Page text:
Traveller's diarrhea

Traveller's diarrhea

This is a illness frequently encountered in most holiday destination countries. The germs responsible for traveller’s diarrhea belong to different families and have specific actions: bacteria (the most common of which are Escherichia Coli, Shigelles and Salmonella), viruses (Rotavirus, Adenovirus, Enterovirus) and parasites (amoebas for example).

Several combination factors can cause traveller’s diarrhea:

  • Food and drink : all forms of water (uncapped bottled water, ice-cream, ice…), unpeeled or uncooked fruits and vegetables, salads and raw vegetables, dairy products that have endured an interruption in the cold chain or that are unpasteurized, raw meats, delicatessen meats, eggs…

  • Hygiene and lifestyle: hands that are not washed thoroughly and regularly, a change in food and sanitary habits.

The risks of infection are significant throughout the African continent, in Asia, Central America, and Latin America and in countries around the Mediterranean. Inform yourself about the risks in the countries you are planning to visit.

In most cases, the diarrhea occurs 3-7 days after the trip begins and tends to be more aggravating than serious. It can, however, hide another illness that necessitates a different treatment (malaria, viral hepatitis, abdominal emergency…).

Traveller’s diarrhea is defined as having more than 3 non-solid stools a day, which are sometimes accompanied by mucus and blood, and associated with sensations of discomfort, abdominal pains, nausea or vomiting. Traveller’s diarrhea can bring on a fever, chills or shivers, headaches, joint pains, intense fatigue and a lack of desire to eat, especially in young children or the elderly. If these symptoms persist or do not improve within 48 hours, consult a doctor, particularly in situations where the patient has pre-existing heart trouble, renal deficiency or diabetes.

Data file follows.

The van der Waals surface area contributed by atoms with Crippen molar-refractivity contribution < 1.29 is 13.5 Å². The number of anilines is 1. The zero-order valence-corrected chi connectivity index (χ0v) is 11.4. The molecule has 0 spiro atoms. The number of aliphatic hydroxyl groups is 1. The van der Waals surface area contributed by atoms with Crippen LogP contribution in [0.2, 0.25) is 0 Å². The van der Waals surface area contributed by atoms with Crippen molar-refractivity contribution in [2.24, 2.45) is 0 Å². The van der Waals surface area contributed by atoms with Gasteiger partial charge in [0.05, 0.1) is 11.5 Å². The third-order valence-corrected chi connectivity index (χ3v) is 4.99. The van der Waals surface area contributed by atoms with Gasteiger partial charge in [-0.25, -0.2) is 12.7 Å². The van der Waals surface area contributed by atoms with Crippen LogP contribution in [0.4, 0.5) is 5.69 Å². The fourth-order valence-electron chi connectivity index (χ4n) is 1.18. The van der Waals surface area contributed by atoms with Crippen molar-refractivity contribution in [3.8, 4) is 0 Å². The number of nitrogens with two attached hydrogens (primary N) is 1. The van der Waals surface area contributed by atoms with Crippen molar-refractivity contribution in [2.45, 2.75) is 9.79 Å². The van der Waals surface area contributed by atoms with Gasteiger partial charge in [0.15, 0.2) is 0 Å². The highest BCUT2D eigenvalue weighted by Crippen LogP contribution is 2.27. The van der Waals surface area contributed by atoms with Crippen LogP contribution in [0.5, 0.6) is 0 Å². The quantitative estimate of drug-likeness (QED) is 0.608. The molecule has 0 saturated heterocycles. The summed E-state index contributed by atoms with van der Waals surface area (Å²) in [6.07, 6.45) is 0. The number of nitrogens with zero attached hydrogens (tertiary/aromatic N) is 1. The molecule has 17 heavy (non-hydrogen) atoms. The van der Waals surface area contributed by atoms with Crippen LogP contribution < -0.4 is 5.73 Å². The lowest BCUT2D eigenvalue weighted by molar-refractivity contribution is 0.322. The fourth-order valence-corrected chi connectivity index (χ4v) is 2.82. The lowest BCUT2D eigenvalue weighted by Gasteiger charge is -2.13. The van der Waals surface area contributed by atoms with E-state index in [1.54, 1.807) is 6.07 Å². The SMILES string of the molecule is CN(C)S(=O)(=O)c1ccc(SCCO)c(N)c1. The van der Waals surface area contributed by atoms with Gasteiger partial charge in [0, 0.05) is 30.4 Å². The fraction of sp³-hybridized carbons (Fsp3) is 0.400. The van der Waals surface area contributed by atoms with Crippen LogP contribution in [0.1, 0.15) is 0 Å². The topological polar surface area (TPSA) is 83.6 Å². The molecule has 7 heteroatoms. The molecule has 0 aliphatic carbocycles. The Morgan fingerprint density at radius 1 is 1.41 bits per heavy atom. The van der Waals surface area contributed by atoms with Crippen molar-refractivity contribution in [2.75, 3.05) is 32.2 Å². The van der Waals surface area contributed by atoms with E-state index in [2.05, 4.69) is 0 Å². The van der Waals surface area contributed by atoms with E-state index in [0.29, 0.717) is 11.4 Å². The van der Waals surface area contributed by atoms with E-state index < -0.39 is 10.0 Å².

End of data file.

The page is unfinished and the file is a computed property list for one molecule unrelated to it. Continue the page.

Treatment largely depends on rehydration via capped and bottled drinks, preferably rich in sugar; for example, a soda that has been stirred with a spoon to eliminate the bubbles. A doctor will be able to adapt a treatment to your particular needs and holiday destination. On rare occasions and in case of major dehydration, vomiting, which makes normal eating through the mouth impossible, or the risk of contamination by a potentially dangerous germ in the travel region, the person may need to be hospitalised so additional tests to find the responsible germ can be carried out and the appropriate treatment can be prescribed.

Prevention is essential for this type of illness. Here are a few easy-to-follow recommendations to reduce the risks of contamination: Wash your hands before and after each meal, after using the toilets and before going to bed at night, Watch what you eat: drink from capped bottles and do not take ice. Peel fruits and avoid raw vegetables, Only eat well-cooked foods, Only eat dairy products that clearly indicate where they were manufactured and that have not suffered an interruption in the cold chain. If you have any problem while travelling, don’t wait until you get home to consult a doctor. The regulating doctor of your assistance company is available to discuss any questions or doubts you may have about your health. He/she can provide useful advice, contact your family doctor and organize a consultation wherever you are.

Dehydration caused by diarrhea constitutes a major vital risk for children, pregnant women and elderly people. It is therefore critical to consult a doctor. A short stay in a local hospital will often be required.

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